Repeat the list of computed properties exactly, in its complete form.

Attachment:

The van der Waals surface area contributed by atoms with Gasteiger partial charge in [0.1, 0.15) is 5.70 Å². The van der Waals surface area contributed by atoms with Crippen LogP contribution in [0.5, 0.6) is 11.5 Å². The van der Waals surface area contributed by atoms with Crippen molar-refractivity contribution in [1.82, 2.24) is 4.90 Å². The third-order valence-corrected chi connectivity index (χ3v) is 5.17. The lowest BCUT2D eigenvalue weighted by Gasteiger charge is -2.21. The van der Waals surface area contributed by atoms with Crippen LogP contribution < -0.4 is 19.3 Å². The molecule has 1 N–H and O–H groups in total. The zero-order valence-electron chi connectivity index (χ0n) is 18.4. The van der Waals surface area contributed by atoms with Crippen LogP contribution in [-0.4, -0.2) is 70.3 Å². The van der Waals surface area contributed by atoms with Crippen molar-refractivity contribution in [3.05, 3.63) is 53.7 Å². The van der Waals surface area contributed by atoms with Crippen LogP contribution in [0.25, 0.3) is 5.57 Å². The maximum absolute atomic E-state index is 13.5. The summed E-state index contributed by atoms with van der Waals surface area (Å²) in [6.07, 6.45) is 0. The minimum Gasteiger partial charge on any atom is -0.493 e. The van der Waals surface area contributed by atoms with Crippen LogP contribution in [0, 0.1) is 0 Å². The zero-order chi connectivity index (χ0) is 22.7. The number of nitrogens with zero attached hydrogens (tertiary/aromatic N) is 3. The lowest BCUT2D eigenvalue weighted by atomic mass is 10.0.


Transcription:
The van der Waals surface area contributed by atoms with Gasteiger partial charge in [0.1, 0.15) is 5.70 Å². The van der Waals surface area contributed by atoms with Crippen LogP contribution in [0.5, 0.6) is 11.5 Å². The van der Waals surface area contributed by atoms with Crippen molar-refractivity contribution in [1.82, 2.24) is 4.90 Å². The third-order valence-corrected chi connectivity index (χ3v) is 5.17. The lowest BCUT2D eigenvalue weighted by Gasteiger charge is -2.21. The van der Waals surface area contributed by atoms with Crippen LogP contribution < -0.4 is 19.3 Å². The molecule has 1 N–H and O–H groups in total. The zero-order valence-electron chi connectivity index (χ0n) is 18.4. The van der Waals surface area contributed by atoms with Crippen LogP contribution in [-0.4, -0.2) is 70.3 Å². The van der Waals surface area contributed by atoms with Crippen molar-refractivity contribution in [3.05, 3.63) is 53.7 Å². The van der Waals surface area contributed by atoms with Crippen LogP contribution in [0.25, 0.3) is 5.57 Å². The maximum absolute atomic E-state index is 13.5. The summed E-state index contributed by atoms with van der Waals surface area (Å²) in [6.07, 6.45) is 0. The minimum Gasteiger partial charge on any atom is -0.493 e. The van der Waals surface area contributed by atoms with Crippen LogP contribution in [0, 0.1) is 0 Å². The zero-order chi connectivity index (χ0) is 22.7. The number of nitrogens with zero attached hydrogens (tertiary/aromatic N) is 3. The lowest BCUT2D eigenvalue weighted by atomic mass is 10.0.